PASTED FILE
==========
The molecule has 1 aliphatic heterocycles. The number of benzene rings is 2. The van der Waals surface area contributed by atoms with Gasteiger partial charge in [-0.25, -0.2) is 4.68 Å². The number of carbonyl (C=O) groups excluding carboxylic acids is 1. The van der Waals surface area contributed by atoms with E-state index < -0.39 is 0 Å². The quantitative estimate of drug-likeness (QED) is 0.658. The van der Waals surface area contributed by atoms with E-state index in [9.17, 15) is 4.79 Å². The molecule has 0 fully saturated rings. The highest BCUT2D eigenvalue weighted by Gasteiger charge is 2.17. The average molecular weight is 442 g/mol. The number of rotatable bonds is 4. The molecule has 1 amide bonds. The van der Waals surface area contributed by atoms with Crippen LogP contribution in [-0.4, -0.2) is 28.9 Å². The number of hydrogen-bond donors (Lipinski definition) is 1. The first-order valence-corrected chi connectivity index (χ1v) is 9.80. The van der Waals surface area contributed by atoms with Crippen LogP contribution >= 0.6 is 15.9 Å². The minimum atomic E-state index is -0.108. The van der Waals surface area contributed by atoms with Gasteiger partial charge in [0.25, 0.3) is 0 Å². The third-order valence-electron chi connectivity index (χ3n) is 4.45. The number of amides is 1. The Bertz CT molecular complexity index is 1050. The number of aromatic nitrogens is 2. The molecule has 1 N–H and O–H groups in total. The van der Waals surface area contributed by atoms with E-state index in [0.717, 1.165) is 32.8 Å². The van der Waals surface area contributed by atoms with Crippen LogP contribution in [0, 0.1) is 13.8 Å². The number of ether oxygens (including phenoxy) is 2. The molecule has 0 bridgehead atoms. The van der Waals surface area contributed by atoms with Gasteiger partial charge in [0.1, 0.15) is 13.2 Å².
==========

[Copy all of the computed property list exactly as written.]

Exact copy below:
The molecule has 1 aliphatic heterocycles. The number of benzene rings is 2. The van der Waals surface area contributed by atoms with Gasteiger partial charge in [-0.25, -0.2) is 4.68 Å². The number of carbonyl (C=O) groups excluding carboxylic acids is 1. The van der Waals surface area contributed by atoms with E-state index < -0.39 is 0 Å². The quantitative estimate of drug-likeness (QED) is 0.658. The van der Waals surface area contributed by atoms with E-state index in [9.17, 15) is 4.79 Å². The molecule has 0 fully saturated rings. The highest BCUT2D eigenvalue weighted by Gasteiger charge is 2.17. The average molecular weight is 442 g/mol. The number of rotatable bonds is 4. The molecule has 1 amide bonds. The van der Waals surface area contributed by atoms with Crippen LogP contribution in [-0.4, -0.2) is 28.9 Å². The number of hydrogen-bond donors (Lipinski definition) is 1. The first-order valence-corrected chi connectivity index (χ1v) is 9.80. The van der Waals surface area contributed by atoms with Crippen LogP contribution >= 0.6 is 15.9 Å². The minimum atomic E-state index is -0.108. The van der Waals surface area contributed by atoms with Gasteiger partial charge in [0.25, 0.3) is 0 Å². The third-order valence-electron chi connectivity index (χ3n) is 4.45. The number of amides is 1. The Bertz CT molecular complexity index is 1050. The number of aromatic nitrogens is 2. The molecule has 1 N–H and O–H groups in total. The van der Waals surface area contributed by atoms with E-state index in [0.717, 1.165) is 32.8 Å². The van der Waals surface area contributed by atoms with Crippen LogP contribution in [0, 0.1) is 13.8 Å². The number of ether oxygens (including phenoxy) is 2. The molecule has 0 bridgehead atoms. The van der Waals surface area contributed by atoms with Gasteiger partial charge in [0.1, 0.15) is 13.2 Å².